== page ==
A ruptured disc, also known as a herniated disc, occurs when the inner gel-like material of an intervertebral disc seeps through a tear in the outer wall and into the spinal canal. Men in their 40s and women in their 50s are particularly susceptible to this condition, because by that stage of life, daily wear and tear has taken its toll on the integrity of the sponge-like cushions between the vertebrae. Discs tend to lose water content with age, and the outer wall becomes brittle. The mobile, weight-bearing components of the spine – particularly in the lumber (lower back) region – are especially vulnerable to ruptured disc development.
Stages of Disc Herniation
Research has shown that deterioration of the spinal anatomy actually begins in the second decade of life. By the time we reach middle age, many of us have already experienced one or more of the stages of a disc herniation:
- Degeneration – the disc begins to lose water content, diminishing its ability to provide a cushion between vertebrae; the outer wall becomes brittle and the disc begins to lose height.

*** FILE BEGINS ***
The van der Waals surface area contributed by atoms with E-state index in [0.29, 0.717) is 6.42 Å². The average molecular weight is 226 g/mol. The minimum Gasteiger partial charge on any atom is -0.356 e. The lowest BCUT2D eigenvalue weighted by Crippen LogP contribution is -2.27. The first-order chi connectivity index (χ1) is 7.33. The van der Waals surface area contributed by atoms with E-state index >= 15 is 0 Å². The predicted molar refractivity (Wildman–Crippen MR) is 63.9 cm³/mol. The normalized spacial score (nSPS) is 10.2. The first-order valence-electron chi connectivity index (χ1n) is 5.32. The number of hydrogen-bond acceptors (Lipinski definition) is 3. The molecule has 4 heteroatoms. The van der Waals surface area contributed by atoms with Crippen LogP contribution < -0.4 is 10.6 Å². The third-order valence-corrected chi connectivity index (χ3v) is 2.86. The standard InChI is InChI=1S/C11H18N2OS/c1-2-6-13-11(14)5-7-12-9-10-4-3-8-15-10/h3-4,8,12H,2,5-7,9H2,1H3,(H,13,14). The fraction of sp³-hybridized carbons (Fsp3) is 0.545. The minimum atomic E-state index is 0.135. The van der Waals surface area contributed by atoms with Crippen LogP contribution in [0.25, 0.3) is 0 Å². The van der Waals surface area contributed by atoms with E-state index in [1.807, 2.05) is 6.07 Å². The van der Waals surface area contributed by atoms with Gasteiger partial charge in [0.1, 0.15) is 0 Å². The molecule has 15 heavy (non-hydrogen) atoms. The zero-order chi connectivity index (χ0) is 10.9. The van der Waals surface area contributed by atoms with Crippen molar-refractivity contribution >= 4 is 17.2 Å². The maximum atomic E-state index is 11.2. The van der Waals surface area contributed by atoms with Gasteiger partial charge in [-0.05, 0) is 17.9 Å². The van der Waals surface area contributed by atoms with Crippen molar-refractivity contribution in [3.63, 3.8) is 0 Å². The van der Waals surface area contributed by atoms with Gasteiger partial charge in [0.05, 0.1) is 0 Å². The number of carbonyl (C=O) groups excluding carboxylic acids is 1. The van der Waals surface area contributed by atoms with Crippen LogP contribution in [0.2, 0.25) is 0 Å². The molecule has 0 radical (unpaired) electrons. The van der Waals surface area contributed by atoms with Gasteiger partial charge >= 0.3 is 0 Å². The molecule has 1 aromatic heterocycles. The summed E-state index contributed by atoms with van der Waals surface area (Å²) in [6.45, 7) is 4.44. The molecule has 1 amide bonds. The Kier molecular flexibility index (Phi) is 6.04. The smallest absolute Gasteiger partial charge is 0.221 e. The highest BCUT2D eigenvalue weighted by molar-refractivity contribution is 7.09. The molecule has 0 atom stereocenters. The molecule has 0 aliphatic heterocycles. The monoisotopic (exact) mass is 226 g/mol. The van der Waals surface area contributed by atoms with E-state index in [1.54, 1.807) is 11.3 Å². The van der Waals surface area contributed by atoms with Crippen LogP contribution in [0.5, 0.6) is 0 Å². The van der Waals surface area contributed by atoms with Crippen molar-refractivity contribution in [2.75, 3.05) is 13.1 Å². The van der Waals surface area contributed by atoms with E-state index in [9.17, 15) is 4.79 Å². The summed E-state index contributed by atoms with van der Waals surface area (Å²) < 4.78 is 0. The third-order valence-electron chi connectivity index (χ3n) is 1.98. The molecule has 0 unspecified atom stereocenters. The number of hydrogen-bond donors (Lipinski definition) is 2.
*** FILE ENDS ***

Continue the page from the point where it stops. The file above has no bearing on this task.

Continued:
- Prolapse – a portion of the gel-like substance at the center of the disc presses outward and causes a “bubble” to appear along the tough, fibrous outer layer.
- Extrusion – the “bubble” bursts or tears, causing disc matter to leak into the spinal canal.
- Sequestration – the leaking disc matter has broken free from the disc and is loose within the spinal canal.
Symptoms and Pain Management
Most of the time, a ruptured disc exhibits no symptoms. Only when disc material from a prolapse or extrusion interferes with neural activity – a pinched nerve – will symptoms such as pain, tingling, numbness or muscle weakness occur. These symptoms normally can be managed using pain medication, exercise, behavior modification or other conservative treatment. However, if chronic symptoms persist after several weeks of non-surgical treatment, surgery might become an option. If this is true for you, contact Laser Spine Institute to learn how a minimally invasive, outpatient procedure utilizing advanced, endoscopic techniques may help you rediscover your life without back or neck pain.